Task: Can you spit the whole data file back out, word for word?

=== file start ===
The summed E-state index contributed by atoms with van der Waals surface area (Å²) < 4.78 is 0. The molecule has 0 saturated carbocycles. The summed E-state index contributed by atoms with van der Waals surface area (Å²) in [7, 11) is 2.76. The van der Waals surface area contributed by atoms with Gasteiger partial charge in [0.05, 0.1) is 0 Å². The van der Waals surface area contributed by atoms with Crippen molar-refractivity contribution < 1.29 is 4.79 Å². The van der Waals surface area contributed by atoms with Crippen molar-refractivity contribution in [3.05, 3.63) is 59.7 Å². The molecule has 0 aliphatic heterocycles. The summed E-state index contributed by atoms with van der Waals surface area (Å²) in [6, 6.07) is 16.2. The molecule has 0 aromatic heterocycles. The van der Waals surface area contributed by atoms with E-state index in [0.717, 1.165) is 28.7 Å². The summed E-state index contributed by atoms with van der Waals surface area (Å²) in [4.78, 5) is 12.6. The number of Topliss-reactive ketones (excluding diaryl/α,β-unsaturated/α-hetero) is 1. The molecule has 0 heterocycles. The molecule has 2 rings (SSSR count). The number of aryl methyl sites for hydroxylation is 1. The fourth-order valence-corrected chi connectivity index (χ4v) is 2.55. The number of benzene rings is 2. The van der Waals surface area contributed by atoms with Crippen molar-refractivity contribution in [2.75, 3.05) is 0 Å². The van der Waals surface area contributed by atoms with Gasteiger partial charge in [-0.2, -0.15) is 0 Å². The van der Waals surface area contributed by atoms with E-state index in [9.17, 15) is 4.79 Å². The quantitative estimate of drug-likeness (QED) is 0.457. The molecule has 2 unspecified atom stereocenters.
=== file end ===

The summed E-state index contributed by atoms with van der Waals surface area (Å²) < 4.78 is 0. The molecule has 0 saturated carbocycles. The summed E-state index contributed by atoms with van der Waals surface area (Å²) in [7, 11) is 2.76. The van der Waals surface area contributed by atoms with Gasteiger partial charge in [0.05, 0.1) is 0 Å². The van der Waals surface area contributed by atoms with Crippen molar-refractivity contribution < 1.29 is 4.79 Å². The van der Waals surface area contributed by atoms with Crippen molar-refractivity contribution in [3.05, 3.63) is 59.7 Å². The molecule has 0 aliphatic heterocycles. The summed E-state index contributed by atoms with van der Waals surface area (Å²) in [6, 6.07) is 16.2. The molecule has 0 aromatic heterocycles. The van der Waals surface area contributed by atoms with E-state index in [0.717, 1.165) is 28.7 Å². The summed E-state index contributed by atoms with van der Waals surface area (Å²) in [4.78, 5) is 12.6. The number of Topliss-reactive ketones (excluding diaryl/α,β-unsaturated/α-hetero) is 1. The molecule has 0 heterocycles. The molecule has 2 rings (SSSR count). The number of aryl methyl sites for hydroxylation is 1. The fourth-order valence-corrected chi connectivity index (χ4v) is 2.55. The number of benzene rings is 2. The van der Waals surface area contributed by atoms with Crippen molar-refractivity contribution in [2.75, 3.05) is 0 Å². The van der Waals surface area contributed by atoms with Gasteiger partial charge in [-0.2, -0.15) is 0 Å². The van der Waals surface area contributed by atoms with E-state index in [9.17, 15) is 4.79 Å². The quantitative estimate of drug-likeness (QED) is 0.457. The molecule has 2 unspecified atom stereocenters.